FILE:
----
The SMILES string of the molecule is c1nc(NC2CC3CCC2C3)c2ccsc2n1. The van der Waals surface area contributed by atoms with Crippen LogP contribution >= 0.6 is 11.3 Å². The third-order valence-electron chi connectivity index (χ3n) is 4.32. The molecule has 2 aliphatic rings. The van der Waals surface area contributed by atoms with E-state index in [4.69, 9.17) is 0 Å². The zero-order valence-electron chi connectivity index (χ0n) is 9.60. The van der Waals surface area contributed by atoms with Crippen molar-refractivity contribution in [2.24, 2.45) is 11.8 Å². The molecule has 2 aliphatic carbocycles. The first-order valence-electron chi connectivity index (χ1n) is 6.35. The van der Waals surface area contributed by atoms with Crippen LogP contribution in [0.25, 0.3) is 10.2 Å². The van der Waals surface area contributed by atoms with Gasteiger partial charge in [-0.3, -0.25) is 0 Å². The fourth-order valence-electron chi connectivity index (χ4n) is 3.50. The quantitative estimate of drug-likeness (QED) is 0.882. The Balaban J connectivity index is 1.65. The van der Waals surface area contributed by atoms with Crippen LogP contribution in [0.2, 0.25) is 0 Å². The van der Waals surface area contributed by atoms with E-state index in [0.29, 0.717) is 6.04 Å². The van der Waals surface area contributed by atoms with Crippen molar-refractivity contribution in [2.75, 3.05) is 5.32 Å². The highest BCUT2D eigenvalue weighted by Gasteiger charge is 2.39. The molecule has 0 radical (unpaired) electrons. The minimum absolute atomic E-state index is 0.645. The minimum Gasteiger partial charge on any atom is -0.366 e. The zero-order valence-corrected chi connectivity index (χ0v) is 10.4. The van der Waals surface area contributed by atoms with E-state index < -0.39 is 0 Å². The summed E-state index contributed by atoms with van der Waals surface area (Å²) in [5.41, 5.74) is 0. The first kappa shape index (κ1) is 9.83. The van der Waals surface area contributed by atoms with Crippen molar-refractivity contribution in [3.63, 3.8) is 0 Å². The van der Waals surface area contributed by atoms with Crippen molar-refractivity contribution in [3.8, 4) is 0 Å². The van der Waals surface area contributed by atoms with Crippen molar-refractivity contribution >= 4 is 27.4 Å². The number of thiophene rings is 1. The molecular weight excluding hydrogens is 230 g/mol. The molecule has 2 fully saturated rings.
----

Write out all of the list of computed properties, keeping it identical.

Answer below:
The SMILES string of the molecule is c1nc(NC2CC3CCC2C3)c2ccsc2n1. The van der Waals surface area contributed by atoms with Crippen LogP contribution >= 0.6 is 11.3 Å². The third-order valence-electron chi connectivity index (χ3n) is 4.32. The molecule has 2 aliphatic rings. The van der Waals surface area contributed by atoms with E-state index in [4.69, 9.17) is 0 Å². The zero-order valence-electron chi connectivity index (χ0n) is 9.60. The van der Waals surface area contributed by atoms with Crippen molar-refractivity contribution in [2.24, 2.45) is 11.8 Å². The molecule has 2 aliphatic carbocycles. The first-order valence-electron chi connectivity index (χ1n) is 6.35. The van der Waals surface area contributed by atoms with Crippen LogP contribution in [0.25, 0.3) is 10.2 Å². The van der Waals surface area contributed by atoms with Gasteiger partial charge in [-0.3, -0.25) is 0 Å². The fourth-order valence-electron chi connectivity index (χ4n) is 3.50. The quantitative estimate of drug-likeness (QED) is 0.882. The Balaban J connectivity index is 1.65. The van der Waals surface area contributed by atoms with Crippen LogP contribution in [0.2, 0.25) is 0 Å². The van der Waals surface area contributed by atoms with E-state index in [0.29, 0.717) is 6.04 Å². The van der Waals surface area contributed by atoms with Crippen molar-refractivity contribution in [2.75, 3.05) is 5.32 Å². The highest BCUT2D eigenvalue weighted by Gasteiger charge is 2.39. The molecule has 0 radical (unpaired) electrons. The minimum absolute atomic E-state index is 0.645. The minimum Gasteiger partial charge on any atom is -0.366 e. The zero-order valence-corrected chi connectivity index (χ0v) is 10.4. The van der Waals surface area contributed by atoms with E-state index < -0.39 is 0 Å². The summed E-state index contributed by atoms with van der Waals surface area (Å²) in [5.41, 5.74) is 0. The first kappa shape index (κ1) is 9.83. The van der Waals surface area contributed by atoms with Crippen molar-refractivity contribution in [3.63, 3.8) is 0 Å². The van der Waals surface area contributed by atoms with Crippen molar-refractivity contribution in [3.8, 4) is 0 Å². The van der Waals surface area contributed by atoms with Crippen molar-refractivity contribution >= 4 is 27.4 Å². The number of thiophene rings is 1. The molecular weight excluding hydrogens is 230 g/mol. The molecule has 2 fully saturated rings.